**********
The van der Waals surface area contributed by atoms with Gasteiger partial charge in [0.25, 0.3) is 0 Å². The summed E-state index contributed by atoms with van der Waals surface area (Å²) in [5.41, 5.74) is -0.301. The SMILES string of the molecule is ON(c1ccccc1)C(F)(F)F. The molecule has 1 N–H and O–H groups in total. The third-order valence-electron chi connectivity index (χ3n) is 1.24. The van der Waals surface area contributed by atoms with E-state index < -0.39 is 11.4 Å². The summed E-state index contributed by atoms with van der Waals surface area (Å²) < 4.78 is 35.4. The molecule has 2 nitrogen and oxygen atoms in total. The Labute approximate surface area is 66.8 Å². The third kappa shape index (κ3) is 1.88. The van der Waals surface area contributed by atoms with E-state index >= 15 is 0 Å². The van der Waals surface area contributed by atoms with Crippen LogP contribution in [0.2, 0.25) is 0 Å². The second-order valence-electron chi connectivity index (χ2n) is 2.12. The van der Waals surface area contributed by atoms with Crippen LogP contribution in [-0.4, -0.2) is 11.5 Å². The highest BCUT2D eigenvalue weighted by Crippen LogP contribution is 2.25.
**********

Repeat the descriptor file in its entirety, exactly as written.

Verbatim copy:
The van der Waals surface area contributed by atoms with Gasteiger partial charge in [0.25, 0.3) is 0 Å². The summed E-state index contributed by atoms with van der Waals surface area (Å²) in [5.41, 5.74) is -0.301. The SMILES string of the molecule is ON(c1ccccc1)C(F)(F)F. The molecule has 1 N–H and O–H groups in total. The third-order valence-electron chi connectivity index (χ3n) is 1.24. The van der Waals surface area contributed by atoms with E-state index < -0.39 is 11.4 Å². The summed E-state index contributed by atoms with van der Waals surface area (Å²) < 4.78 is 35.4. The molecule has 2 nitrogen and oxygen atoms in total. The Labute approximate surface area is 66.8 Å². The third kappa shape index (κ3) is 1.88. The van der Waals surface area contributed by atoms with E-state index >= 15 is 0 Å². The van der Waals surface area contributed by atoms with Crippen LogP contribution in [0.2, 0.25) is 0 Å². The second-order valence-electron chi connectivity index (χ2n) is 2.12. The van der Waals surface area contributed by atoms with Crippen LogP contribution in [-0.4, -0.2) is 11.5 Å². The highest BCUT2D eigenvalue weighted by Crippen LogP contribution is 2.25.